#InternationalWomensDay: Three inspirational women fighting back against the cruelty of bear bile farming

08 March 2018

These incredible women have used determination, leadership, expertise, experience and love to change the world for hundreds of bears suffering extreme cruelty.

Women have a long tradition of leadership in the animal welfare movement. We wouldn't be where we are today without the presence of women at the helm of many animal organisations, and speaking out as activists.

At Animals Asia many of the most senior positions are held by women absolutely committed to ending bear bile farming and giving the best lives possible to every single rescued bear.

Animals Asia’s founder and CEO as well as the directors of our sanctuaries in Vietnam and China are all women who together have saved over 600 bears from unimaginable cruelty.

This is their story.

Founder and CEO Jill Robinson MBE

Jill Robinson (c) Eric Baccega/AAF copyright

Through her work to end the bear bile industry, Jill Robinson has become known globally as a leader of the animal welfare movement and has even been honoured by the British Queen.

But her greatest pride remains the more than 600 bears she has rescued through Animals Asia – the charity she founded in 1998.

Before Animals Asia began, few people in the world were aware of the barbaric cruelty at the heart of Asia’s bear bile trade. Farmers and traditional medicine practitioners insisted the industry was humane and that extracting bile was “like turning on a tap: natural, easy and without pain”.

Yet Jill’s work proved this argument to be completely false. Every rescued bear became a living testament to the horrendous physical and psychological damage wrought on farms, while images and video of survivors foraging in the charity’s idyllic sanctuary proved a rallying point for welfare advocates.

Jill said:

“Animals have emotions every bit as profound as ours. Their one life is as important to them as our one life is to us, and our duty of care to them all is to recognise this, help them, and work to the day when we can look into their eyes without shame.”  

Thirty two years since arriving in Asia and working in animal welfare, Jill – who is originally from England – remains unequivocal in pursuit of her goals and determined never to give up on a single animal in need, until the cruelty ends.

Bear and Vet Team Director, China, Nic Field

China Bear and Vet Team Director, Nic Field

For more than a decade, Nic has overseen the care of more than 300 bears at Animals Asia’s China Bear Rescue Centre where she manages a team of 75 people.

In that time she has helped enrich the lives of bears from the moment they are freed, to the moment they make their first friends, their first steps on grass and even their final breaths.

Speaking in 2017 Nic said:

“This job really does encapsulate the full range of emotions. I have seen bears rescued and rehabilitated into our bear communities. I have seen them develop the most loving friendships […] to me there is no better job satisfaction than to see a long-suffering bear finally enjoy their life in the sunshine and be given the opportunity to exhibit natural behaviours.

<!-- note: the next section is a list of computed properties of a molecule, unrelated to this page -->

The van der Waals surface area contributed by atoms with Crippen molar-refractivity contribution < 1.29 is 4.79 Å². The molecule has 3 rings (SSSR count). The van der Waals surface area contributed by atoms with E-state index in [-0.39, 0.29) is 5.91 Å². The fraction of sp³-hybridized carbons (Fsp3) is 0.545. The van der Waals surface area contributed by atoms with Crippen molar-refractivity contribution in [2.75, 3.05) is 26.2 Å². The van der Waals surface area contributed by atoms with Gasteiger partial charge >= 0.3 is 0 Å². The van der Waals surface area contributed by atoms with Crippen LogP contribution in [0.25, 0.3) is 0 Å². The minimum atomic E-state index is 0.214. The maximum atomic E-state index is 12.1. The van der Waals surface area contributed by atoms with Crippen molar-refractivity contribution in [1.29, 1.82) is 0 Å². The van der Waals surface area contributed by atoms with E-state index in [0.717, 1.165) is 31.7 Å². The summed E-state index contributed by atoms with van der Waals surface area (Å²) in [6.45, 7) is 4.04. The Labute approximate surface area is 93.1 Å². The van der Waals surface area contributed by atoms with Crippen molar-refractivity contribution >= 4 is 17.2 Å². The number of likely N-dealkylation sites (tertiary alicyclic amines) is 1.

“But there are only so many sunny days for each bear. As my time has gone on here I have had to say goodbye to bears who I have truly loved, but I do so knowing that the whole team has done everything they possibly can to give them the quality of life they deserve for as long as possible. No bear in our sanctuary ever dies in vain and each and everyone leaves a legacy to better our understanding of bears and the bile industry.”

Nic’s pioneering work at the sanctuary has played a huge part in making bear bile farming an international issue of concern, while her tireless compassion has given hundreds of rescued bears the respect and dignity they deserve.

Bear and Vet Team Director, Vietnam, Heidi Quine

Animals Asia Bear and Vet Team Supervisor Vietnam Heidi Quine 1

Heidi first visited Vietnam in 2000 as a volunteer and the experience changed her life. When she saw a chained elephant swaying and begging for food, she made a personal commitment to improve animal welfare in Asia.

Fast forward 16 years and Heidi’s tireless compassion saw her become the head of Animals Asia’s Vietnam Bear Rescue Centre, where she oversees the care of nearly 200 bears rescued from traffickers and the bile industry.

Many of the moon and sun bears Heidi’s team care for arrive as tiny cubs, having been rescued from poachers and traffickers by the authorities. With no hope of return to the wild, Heidi and her team must provide these youngsters with everything they need to grow into happy, healthy adults while also ensuring their young minds are physically and mentally stimulated at all times.

Heidi said: 

“The young population of bears at the sanctuary really keeps the whole team on their toes. They have boundless energy and very specific needs. Some of the bears we’ve given sanctuary to have been so small that they have learned to walk in our cub house and have had to be hand-reared to give them the emotional security which cubs require.

“Very few facilities in the world deal with this situation so we’re really at the forefront of the field. My guiding principle is that everything be done with the bears’ long-term welfare in mind. We’ll literally do anything for the bears to give them the best shot at happy lives. They deserve nothing less.”

While Jill, Nic and Heidi are exceptional in their long-term commitment to animals, we all have a role to play. From volunteering to fundraising to awareness raising, there is still much to be done by the present and next generation of animal welfare advocates.